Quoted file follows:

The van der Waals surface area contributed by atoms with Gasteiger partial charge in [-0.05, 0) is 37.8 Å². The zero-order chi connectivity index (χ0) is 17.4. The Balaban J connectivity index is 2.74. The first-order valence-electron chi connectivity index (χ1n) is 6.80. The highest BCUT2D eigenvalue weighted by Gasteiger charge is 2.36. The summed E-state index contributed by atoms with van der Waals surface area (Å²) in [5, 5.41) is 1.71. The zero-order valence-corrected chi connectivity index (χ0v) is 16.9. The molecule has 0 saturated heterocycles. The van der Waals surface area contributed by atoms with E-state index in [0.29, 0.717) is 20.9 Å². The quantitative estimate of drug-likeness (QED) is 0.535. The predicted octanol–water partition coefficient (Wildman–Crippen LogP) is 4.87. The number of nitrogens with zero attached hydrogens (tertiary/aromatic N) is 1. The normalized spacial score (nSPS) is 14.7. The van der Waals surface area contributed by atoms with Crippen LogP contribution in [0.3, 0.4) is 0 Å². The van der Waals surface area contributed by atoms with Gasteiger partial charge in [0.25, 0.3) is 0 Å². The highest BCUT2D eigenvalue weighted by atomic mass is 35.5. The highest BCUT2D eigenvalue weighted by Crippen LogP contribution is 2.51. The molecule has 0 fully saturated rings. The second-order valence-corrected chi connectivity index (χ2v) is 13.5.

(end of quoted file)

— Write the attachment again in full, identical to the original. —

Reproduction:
The van der Waals surface area contributed by atoms with Gasteiger partial charge in [-0.05, 0) is 37.8 Å². The zero-order chi connectivity index (χ0) is 17.4. The Balaban J connectivity index is 2.74. The first-order valence-electron chi connectivity index (χ1n) is 6.80. The highest BCUT2D eigenvalue weighted by Gasteiger charge is 2.36. The summed E-state index contributed by atoms with van der Waals surface area (Å²) in [5, 5.41) is 1.71. The zero-order valence-corrected chi connectivity index (χ0v) is 16.9. The molecule has 0 saturated heterocycles. The van der Waals surface area contributed by atoms with E-state index in [0.29, 0.717) is 20.9 Å². The quantitative estimate of drug-likeness (QED) is 0.535. The predicted octanol–water partition coefficient (Wildman–Crippen LogP) is 4.87. The number of nitrogens with zero attached hydrogens (tertiary/aromatic N) is 1. The normalized spacial score (nSPS) is 14.7. The van der Waals surface area contributed by atoms with Crippen LogP contribution in [0.3, 0.4) is 0 Å². The van der Waals surface area contributed by atoms with Gasteiger partial charge in [0.25, 0.3) is 0 Å². The highest BCUT2D eigenvalue weighted by atomic mass is 35.5. The highest BCUT2D eigenvalue weighted by Crippen LogP contribution is 2.51. The molecule has 0 fully saturated rings. The second-order valence-corrected chi connectivity index (χ2v) is 13.5.